When you think of the toughest animals on the planet, a few immediately come to mind: junkyard dogs, sharks, bears, cockroaches, Chuck Norris …
But without a doubt, there’s one creature that surpasses them all when it comes to actual toughness. To wit:
- This animal can withstand temperatures in excess of 150 Celsius (over the boiling point of water), as well as down to almost absolute zero (-273 degrees F).
- It can survive the vacuum of space as well as 570,000 rads of X-ray radiation (500 rads kills a mere human).
- It can go 10 years without water — yes, you read that right, 10 YEARS. And after going dormant, can be simply be resuscitated with a glass of water.
- It is found in every environment on the planet, from the ocean floor to the highest mountain, and on every continent, from the glaciers in Antarctica to the forests of Connecticut.
If you don’t already know what bad mammajamma I’m talking about, I present the tardigrade, aka the water bear!
Man, tardigrades even look nasty! Eight legs, segmented bodies with thick hides and long claws — grrrr!!!!
The good news (for us) is that tardigrades never get much bigger than a millimeter and generally live in drops of water, so that’s probably why we’re not cowering in fear of them. Chances are if they were people-sized, they would’ve kicked (or eaten) our wimpy butts long ago. Although, if you watch video of them moving, they kind of lumber along like bears (hence the name) … and yeah, they’re kind of cute!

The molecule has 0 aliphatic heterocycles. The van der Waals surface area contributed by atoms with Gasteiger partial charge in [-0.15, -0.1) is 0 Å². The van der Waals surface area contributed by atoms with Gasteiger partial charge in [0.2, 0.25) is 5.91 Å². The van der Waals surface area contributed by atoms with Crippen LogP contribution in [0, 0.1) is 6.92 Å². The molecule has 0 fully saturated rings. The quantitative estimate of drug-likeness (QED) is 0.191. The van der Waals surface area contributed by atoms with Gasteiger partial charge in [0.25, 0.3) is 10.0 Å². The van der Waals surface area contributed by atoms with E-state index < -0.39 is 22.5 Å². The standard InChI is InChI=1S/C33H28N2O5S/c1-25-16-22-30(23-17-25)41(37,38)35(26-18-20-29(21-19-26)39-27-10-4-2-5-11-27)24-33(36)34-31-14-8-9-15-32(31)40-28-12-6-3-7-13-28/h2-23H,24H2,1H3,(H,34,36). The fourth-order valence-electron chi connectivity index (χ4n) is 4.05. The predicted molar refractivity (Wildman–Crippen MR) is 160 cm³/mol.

Tardigrades have been on Earth for millions of years, and have their own phylum, featuring over over 1,000 different species. Because of their hardiness, NASA has been studying tardigrades in hopes of discovering what it is in their makup that allows them to withstand such extreme and harsh conditions. They’ve been sent into low-grade Earth orbit and exposed to space, and survived without any issues.
As mentioned, tardigrades can be found pretty much everywhere on the planet, including right here in Connecticut. If you want to find one, in addition to having a microscope, you first need to find some moss or lichen (which might be tricky at this time of year, but it’s out there). Then take the moss and rinse it off into a petri dish, and there’s a decent chance that you might find there may be some tardigrades in it.
Good luck water bear hunting! Fortunately, I don’t think you need a permit …
If you’re interested in learning more about these cool-yet-tough critters (sounds like Fonzie!), NPR recently did a nice profile of tardigrades, and you can always check out a quick tardigrade guide from Current Biology. And of course, there’s always Wikipedia.